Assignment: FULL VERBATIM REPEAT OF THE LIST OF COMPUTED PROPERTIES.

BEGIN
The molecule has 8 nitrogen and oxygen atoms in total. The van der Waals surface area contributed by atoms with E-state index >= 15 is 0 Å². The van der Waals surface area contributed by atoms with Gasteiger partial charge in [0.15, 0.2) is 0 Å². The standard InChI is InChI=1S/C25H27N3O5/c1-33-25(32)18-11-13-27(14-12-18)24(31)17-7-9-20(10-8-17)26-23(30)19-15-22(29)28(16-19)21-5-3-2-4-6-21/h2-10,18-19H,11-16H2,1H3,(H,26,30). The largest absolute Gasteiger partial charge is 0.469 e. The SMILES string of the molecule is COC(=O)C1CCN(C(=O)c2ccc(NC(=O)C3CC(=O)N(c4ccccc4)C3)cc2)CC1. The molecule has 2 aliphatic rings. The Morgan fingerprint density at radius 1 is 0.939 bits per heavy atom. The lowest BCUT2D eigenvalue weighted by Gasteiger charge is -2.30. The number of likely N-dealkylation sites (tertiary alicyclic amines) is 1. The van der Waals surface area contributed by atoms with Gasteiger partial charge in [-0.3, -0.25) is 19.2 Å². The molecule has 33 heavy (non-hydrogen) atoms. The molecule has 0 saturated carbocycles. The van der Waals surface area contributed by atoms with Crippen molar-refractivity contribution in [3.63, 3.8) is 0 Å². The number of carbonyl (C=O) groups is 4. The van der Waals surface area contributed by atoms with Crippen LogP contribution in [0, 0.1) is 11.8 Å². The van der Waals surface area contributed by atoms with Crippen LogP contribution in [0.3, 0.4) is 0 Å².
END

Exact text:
The molecule has 8 nitrogen and oxygen atoms in total. The van der Waals surface area contributed by atoms with E-state index >= 15 is 0 Å². The van der Waals surface area contributed by atoms with Gasteiger partial charge in [0.15, 0.2) is 0 Å². The standard InChI is InChI=1S/C25H27N3O5/c1-33-25(32)18-11-13-27(14-12-18)24(31)17-7-9-20(10-8-17)26-23(30)19-15-22(29)28(16-19)21-5-3-2-4-6-21/h2-10,18-19H,11-16H2,1H3,(H,26,30). The largest absolute Gasteiger partial charge is 0.469 e. The SMILES string of the molecule is COC(=O)C1CCN(C(=O)c2ccc(NC(=O)C3CC(=O)N(c4ccccc4)C3)cc2)CC1. The molecule has 2 aliphatic rings. The Morgan fingerprint density at radius 1 is 0.939 bits per heavy atom. The lowest BCUT2D eigenvalue weighted by Gasteiger charge is -2.30. The number of likely N-dealkylation sites (tertiary alicyclic amines) is 1. The van der Waals surface area contributed by atoms with Gasteiger partial charge in [-0.3, -0.25) is 19.2 Å². The molecule has 33 heavy (non-hydrogen) atoms. The molecule has 0 saturated carbocycles. The van der Waals surface area contributed by atoms with Crippen molar-refractivity contribution in [3.63, 3.8) is 0 Å². The number of carbonyl (C=O) groups is 4. The van der Waals surface area contributed by atoms with Crippen LogP contribution in [0, 0.1) is 11.8 Å². The van der Waals surface area contributed by atoms with Crippen LogP contribution in [0.3, 0.4) is 0 Å².